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Gaseous Nebula N44C
Softly glowing filaments stream from a complex of hot young stars. This image of a nebula, known as N44C, comes from the archives of NASA's Hubble Space Telescope (HST). It was taken with the Wide Field Planetary Camera 2 in 1996 and is being presented by the Hubble Heritage Project.
N44C is the designation for a region of glowing hydrogen gas surrounding an association of young stars in the Large Magellanic Cloud, a nearby, small companion galaxy to the Milky Way visible from the Southern Hemisphere.
N44C is peculiar because the star mainly responsible for illuminating the nebula is unusually hot. The most massive stars, ranging from 10-50 times more massive than the Sun, have maximum temperatures of 54,000 to 90,000 degrees Fahrenheit (30,000 to 50,000 degrees Kelvin). The star illuminating N44C appears to be significantly hotter, with a temperature of about 135,000 degrees Fahrenheit (75,000 degrees Kelvin)!
Ideas proposed to explain this unusually high temperature include the possibility of a neutron star or black hole that intermittently produces X-rays but is now "switched off."
On the top right of this Hubble image is a network of nebulous filaments that inspired comparison to Botticelli. The filaments surround a Wolf-Rayet star, another kind of rare star characterized by an exceptionally vigorous "wind" of charged particles. The shock of the wind colliding with the surrounding gas causes the gas to glow.
N44C is part of the larger N44 complex, which includes young, hot, massive stars, nebulae, and a "superbubble" blown out by multiple supernova explosions. Part of the superbubble is seen in red at the very bottom left of the HST image.
The data were taken in November 1996 with Hubble's Wide Field Planetary Camera 2 by Donald Garnett (University of Arizona) and collaborators and stored in the Hubble archive. The image was composed by the Hubble Heritage Team (STScI/AURA).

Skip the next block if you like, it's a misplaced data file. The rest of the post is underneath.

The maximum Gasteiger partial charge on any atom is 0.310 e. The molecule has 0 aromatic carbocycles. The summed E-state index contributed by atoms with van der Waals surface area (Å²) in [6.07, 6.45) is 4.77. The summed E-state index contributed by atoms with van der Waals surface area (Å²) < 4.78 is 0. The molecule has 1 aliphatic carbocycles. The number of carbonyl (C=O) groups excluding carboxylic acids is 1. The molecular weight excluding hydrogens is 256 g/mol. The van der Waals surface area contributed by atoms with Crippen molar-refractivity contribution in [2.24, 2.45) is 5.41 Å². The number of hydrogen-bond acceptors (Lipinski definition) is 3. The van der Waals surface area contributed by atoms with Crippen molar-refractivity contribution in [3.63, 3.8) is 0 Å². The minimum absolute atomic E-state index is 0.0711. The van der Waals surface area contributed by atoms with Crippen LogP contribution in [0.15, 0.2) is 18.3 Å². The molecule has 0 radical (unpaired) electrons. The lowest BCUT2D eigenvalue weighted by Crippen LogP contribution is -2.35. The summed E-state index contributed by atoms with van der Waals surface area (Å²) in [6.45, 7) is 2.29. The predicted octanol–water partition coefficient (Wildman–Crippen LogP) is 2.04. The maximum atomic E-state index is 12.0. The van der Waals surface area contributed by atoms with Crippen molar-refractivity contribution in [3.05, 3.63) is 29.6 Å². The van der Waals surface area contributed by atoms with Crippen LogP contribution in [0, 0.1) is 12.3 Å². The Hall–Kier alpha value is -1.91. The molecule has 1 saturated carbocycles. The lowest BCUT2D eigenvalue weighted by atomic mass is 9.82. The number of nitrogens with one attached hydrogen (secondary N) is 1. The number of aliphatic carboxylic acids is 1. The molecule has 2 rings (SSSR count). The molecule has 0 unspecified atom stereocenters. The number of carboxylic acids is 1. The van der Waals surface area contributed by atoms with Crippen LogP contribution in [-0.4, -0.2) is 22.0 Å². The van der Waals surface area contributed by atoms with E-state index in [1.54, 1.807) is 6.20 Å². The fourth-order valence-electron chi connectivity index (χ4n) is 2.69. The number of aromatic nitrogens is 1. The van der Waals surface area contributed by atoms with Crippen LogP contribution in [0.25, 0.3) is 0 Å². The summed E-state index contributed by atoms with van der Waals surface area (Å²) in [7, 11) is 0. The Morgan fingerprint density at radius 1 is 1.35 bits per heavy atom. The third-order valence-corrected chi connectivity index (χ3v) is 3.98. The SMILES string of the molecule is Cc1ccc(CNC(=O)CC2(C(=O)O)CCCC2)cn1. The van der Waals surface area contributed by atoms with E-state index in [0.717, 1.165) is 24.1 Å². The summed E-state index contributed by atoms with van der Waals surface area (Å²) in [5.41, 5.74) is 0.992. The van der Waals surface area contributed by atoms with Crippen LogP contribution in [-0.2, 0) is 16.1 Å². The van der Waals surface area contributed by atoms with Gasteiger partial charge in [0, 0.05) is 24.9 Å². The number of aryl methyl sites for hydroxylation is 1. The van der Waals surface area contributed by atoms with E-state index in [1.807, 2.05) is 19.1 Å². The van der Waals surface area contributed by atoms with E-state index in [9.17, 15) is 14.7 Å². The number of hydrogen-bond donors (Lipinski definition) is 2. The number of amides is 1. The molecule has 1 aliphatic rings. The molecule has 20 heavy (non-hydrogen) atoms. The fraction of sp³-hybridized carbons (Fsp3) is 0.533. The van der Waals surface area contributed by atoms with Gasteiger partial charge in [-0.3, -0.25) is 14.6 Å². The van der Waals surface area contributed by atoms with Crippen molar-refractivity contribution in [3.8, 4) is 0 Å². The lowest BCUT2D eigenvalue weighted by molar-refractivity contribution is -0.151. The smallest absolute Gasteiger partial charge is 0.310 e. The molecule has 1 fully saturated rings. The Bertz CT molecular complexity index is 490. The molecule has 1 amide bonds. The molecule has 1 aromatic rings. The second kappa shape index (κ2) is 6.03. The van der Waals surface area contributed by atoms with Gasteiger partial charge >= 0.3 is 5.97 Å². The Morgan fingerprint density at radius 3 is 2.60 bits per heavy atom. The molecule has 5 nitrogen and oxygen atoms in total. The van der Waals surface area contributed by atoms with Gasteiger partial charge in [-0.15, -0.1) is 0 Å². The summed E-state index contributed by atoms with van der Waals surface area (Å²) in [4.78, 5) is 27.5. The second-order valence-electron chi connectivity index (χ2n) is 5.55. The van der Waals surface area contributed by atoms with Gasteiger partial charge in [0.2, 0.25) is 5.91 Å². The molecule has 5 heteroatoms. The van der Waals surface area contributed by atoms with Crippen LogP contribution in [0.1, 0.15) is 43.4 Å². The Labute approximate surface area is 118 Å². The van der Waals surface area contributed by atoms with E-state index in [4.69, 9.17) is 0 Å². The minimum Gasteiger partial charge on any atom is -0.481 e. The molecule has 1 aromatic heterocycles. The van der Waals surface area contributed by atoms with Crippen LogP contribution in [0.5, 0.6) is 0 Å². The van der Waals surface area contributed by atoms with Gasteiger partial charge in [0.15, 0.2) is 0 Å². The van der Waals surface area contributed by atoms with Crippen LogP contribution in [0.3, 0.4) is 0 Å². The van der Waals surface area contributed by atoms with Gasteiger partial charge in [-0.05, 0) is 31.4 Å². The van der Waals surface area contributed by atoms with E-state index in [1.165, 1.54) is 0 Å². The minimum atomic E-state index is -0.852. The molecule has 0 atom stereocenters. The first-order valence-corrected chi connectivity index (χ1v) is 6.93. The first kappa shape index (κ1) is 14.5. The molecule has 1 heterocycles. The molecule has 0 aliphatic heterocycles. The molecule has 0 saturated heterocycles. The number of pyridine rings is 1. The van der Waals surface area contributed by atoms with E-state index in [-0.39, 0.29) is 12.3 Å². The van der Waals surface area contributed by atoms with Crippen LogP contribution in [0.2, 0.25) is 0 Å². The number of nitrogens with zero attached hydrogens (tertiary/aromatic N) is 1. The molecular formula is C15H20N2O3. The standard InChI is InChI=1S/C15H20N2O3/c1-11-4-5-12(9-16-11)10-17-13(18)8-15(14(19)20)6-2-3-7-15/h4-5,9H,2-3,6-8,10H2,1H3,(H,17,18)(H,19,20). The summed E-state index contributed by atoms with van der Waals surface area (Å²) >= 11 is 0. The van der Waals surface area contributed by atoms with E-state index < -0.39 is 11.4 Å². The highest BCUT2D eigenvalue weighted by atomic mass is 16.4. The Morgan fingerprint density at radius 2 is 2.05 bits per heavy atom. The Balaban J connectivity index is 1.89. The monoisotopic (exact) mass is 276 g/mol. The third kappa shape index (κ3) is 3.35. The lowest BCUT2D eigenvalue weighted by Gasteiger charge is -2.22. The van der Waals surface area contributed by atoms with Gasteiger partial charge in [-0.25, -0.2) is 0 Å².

Object Name: N44C
Image Type: Astronomical
Image Credit: NASA and The Hubble Heritage Team (STScI/AURA)
Acknowledgment: D. Garnett (University of Arizona)
text from HubbleSite.org
From the mouth of the monster
It's a strange thing to look right into a vent that is emitting a live flow of molten, glowing lava with a temperature of about 1100° C (close to 2000 degrees Fahrenheit). Te heat is nearly unbearable. Along with the river of molten rock come gases that are not exactly healthy, neither for human beings nor for their cameras. But the temptation to get as close as possible, and take photos as spectacular as possible, is there each time that Mount Etna volcano in Sicily erupts, and it erupts quite frequently.
One of the nicest eruptions to be observed and photographed was the 9-months-long emission of lava from small vents at the base of the Southeast Crater cone, near the summit of Etna in 1999. It started on 4 February and continued until mid-November; the lava flow was easily accessible because it issued not far from the point where hundreds to thousands of tourists are brought in 4WD buses every day. Still, during its early phases, this eruption was seen by relatively few people (in comparison with the endless procession of visitors during the high tourist season).
Lava rapidly formed a network of subterranean tubes, from which it would issue through ever-shifting secondary vents, called "ephemeral". This is one of those ephemeral vents, which had formed just a short time before I took this photograph. Lava was issuing relatively slowly, at a rate of a couple of centimeters per second. The whole width of this photo is possibly 1 m (about 3 feet). It does look BIG, though, doesn't it?
Photo taken 7 April 1999 and scanned from original Ektachrome slide
ADDENDUM 22 OCTOBER 2010, 18.30 h (local time) - we've just had another explosive ash emission from the western vent of the Bocca Nuova, nearly identical to a number of earlier events from the same vent, most recently on 7 October.
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